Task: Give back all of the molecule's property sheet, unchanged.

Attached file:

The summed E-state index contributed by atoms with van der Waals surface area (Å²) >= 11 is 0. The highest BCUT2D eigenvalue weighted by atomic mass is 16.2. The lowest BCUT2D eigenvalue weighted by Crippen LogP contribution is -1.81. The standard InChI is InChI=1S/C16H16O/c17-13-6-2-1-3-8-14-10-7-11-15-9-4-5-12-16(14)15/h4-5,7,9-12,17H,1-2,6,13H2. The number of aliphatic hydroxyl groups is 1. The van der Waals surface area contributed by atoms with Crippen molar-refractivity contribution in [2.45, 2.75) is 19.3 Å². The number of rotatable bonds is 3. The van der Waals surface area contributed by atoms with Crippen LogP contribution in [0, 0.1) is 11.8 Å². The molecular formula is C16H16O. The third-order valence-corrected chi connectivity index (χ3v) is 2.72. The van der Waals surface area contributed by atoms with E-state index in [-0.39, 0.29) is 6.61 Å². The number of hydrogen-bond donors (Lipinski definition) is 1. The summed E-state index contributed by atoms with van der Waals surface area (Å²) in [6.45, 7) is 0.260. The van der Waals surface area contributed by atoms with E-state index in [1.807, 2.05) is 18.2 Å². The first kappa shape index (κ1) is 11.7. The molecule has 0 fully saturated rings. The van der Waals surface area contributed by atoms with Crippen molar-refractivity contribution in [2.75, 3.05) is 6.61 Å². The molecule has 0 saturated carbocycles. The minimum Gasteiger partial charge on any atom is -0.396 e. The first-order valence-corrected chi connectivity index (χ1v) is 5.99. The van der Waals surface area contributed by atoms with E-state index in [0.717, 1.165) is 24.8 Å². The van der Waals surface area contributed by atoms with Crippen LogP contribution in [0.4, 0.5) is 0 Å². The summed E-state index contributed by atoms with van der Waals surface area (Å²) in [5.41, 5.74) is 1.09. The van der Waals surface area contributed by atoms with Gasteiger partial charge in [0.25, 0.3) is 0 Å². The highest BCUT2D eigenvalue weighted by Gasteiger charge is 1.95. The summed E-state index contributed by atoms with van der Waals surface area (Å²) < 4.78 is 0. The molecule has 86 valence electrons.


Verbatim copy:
The summed E-state index contributed by atoms with van der Waals surface area (Å²) >= 11 is 0. The highest BCUT2D eigenvalue weighted by atomic mass is 16.2. The lowest BCUT2D eigenvalue weighted by Crippen LogP contribution is -1.81. The standard InChI is InChI=1S/C16H16O/c17-13-6-2-1-3-8-14-10-7-11-15-9-4-5-12-16(14)15/h4-5,7,9-12,17H,1-2,6,13H2. The number of aliphatic hydroxyl groups is 1. The van der Waals surface area contributed by atoms with Crippen molar-refractivity contribution in [2.45, 2.75) is 19.3 Å². The number of rotatable bonds is 3. The van der Waals surface area contributed by atoms with Crippen LogP contribution in [0, 0.1) is 11.8 Å². The molecular formula is C16H16O. The third-order valence-corrected chi connectivity index (χ3v) is 2.72. The van der Waals surface area contributed by atoms with E-state index in [-0.39, 0.29) is 6.61 Å². The number of hydrogen-bond donors (Lipinski definition) is 1. The summed E-state index contributed by atoms with van der Waals surface area (Å²) in [6.45, 7) is 0.260. The van der Waals surface area contributed by atoms with E-state index in [1.807, 2.05) is 18.2 Å². The first kappa shape index (κ1) is 11.7. The molecule has 0 fully saturated rings. The van der Waals surface area contributed by atoms with Crippen molar-refractivity contribution in [2.75, 3.05) is 6.61 Å². The molecule has 0 saturated carbocycles. The minimum Gasteiger partial charge on any atom is -0.396 e. The first-order valence-corrected chi connectivity index (χ1v) is 5.99. The van der Waals surface area contributed by atoms with E-state index in [0.717, 1.165) is 24.8 Å². The van der Waals surface area contributed by atoms with Crippen LogP contribution in [0.4, 0.5) is 0 Å². The summed E-state index contributed by atoms with van der Waals surface area (Å²) in [5.41, 5.74) is 1.09. The van der Waals surface area contributed by atoms with Gasteiger partial charge in [0.25, 0.3) is 0 Å². The highest BCUT2D eigenvalue weighted by Gasteiger charge is 1.95. The summed E-state index contributed by atoms with van der Waals surface area (Å²) < 4.78 is 0. The molecule has 86 valence electrons.